The Jharkhand government has issued a notice to Hansda Sowvendra Shekhar, a government doctor and a Sahitya Akademi-winning novelist, seeking an explanation on whether his article on the state’s domicile policy, written for The Indian Express, amounted to violation of service rules.
Titled ‘The Adivasi will not dance’, the piece written by Shekhar, a medical officer posted at the additional public health centre in Beldanga block of Pakur district, appeared on May 14 and took a critical look at the domicile policy announced by the ruling BJP-led government in Jharkhand on April 7.
In the notice, Secretary (Personnel and Administrative Reforms) Nidhi Khare said, “Since the Health Department is the controlling authority for medical officials, the same has been asked to inquire into whether the article amounted to violation of service rules. Any action, if required, will be taken on the department’s report.”
- Medical Admission: Gujarat HC upholds domicile rule
- High Court asks Gujarat govt: Why change rules just ahead of admission
- Gujarat HC tells govt to file reply on challenge to MBBS rules
- Mother’s Day 2018: Hansda Sowvendra Shekhar on 5 books he will like his mother to read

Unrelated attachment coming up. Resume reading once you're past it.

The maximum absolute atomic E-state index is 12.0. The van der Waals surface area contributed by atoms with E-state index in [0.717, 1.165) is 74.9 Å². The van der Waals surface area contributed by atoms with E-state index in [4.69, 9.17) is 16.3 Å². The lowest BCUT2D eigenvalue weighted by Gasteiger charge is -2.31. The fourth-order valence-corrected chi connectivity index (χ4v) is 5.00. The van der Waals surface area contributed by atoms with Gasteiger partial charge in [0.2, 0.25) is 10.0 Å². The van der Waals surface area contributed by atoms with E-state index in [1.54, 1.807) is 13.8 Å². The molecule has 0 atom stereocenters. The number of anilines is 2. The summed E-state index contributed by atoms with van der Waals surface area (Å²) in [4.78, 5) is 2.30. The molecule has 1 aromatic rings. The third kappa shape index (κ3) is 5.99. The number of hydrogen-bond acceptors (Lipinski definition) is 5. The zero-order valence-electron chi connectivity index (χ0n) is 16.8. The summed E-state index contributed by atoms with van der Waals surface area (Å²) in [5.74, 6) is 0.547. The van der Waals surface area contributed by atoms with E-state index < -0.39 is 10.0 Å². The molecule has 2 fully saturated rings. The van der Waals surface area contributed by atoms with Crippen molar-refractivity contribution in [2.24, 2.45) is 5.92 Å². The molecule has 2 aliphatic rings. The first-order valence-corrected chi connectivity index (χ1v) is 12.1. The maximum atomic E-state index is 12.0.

- Jharkhand bans Santhali author’s book
- Book Review: The Writer as Political Being
After its formation in 2000, Jharkhand had adopted the Bihar Public Servant Conduct Rules 1976. Khare said that the rules were clear that a government servant was not authorised to criticise the government he was working for. “Also, the article had mentioned a few things that were not factually correct,” she said.
Confirming that a notice has been sent, a senior Health Department official said, “The Principal Secretary (Health) has passed the order to send a notice to the person concerned. The notice has been issued. Further action will be taken after we get his reply.”
Principal Secretary (Health) K Vidyasagar was unavailable for comment as he is on leave.
Under the new domicile policy, it was decided that those who have been living in Jharkhand in pursuance of their business or jobs and have acquired immovable assets in the last 30 years, or their children, would be considered local residents of the state.
Also, those having their or their ancestors’ names in the land records in the survey already conducted would be considered ‘domicile’ of the state. The landless would have to be identified by their gram pradhan on the basis of their language, culture and tradition to be considered as permanent residents of the state.
The opposition had claimed the criteria would help “outsiders” get an edge over the state’s local tribals.
When contacted, Shekhar said he was yet to receive the notice.
“I wrote the article as a citizen of India, who has the right to express his opinion. So I expressed my opinion. I did not see myself as an employee of the government of Jharkhand or even as a doctor or a medical officer when I wrote that piece,” said Shekhar, who received the Sahitya Akademi emerging writer award for his novel, The Mysterious Ailment of Rupi Baskey.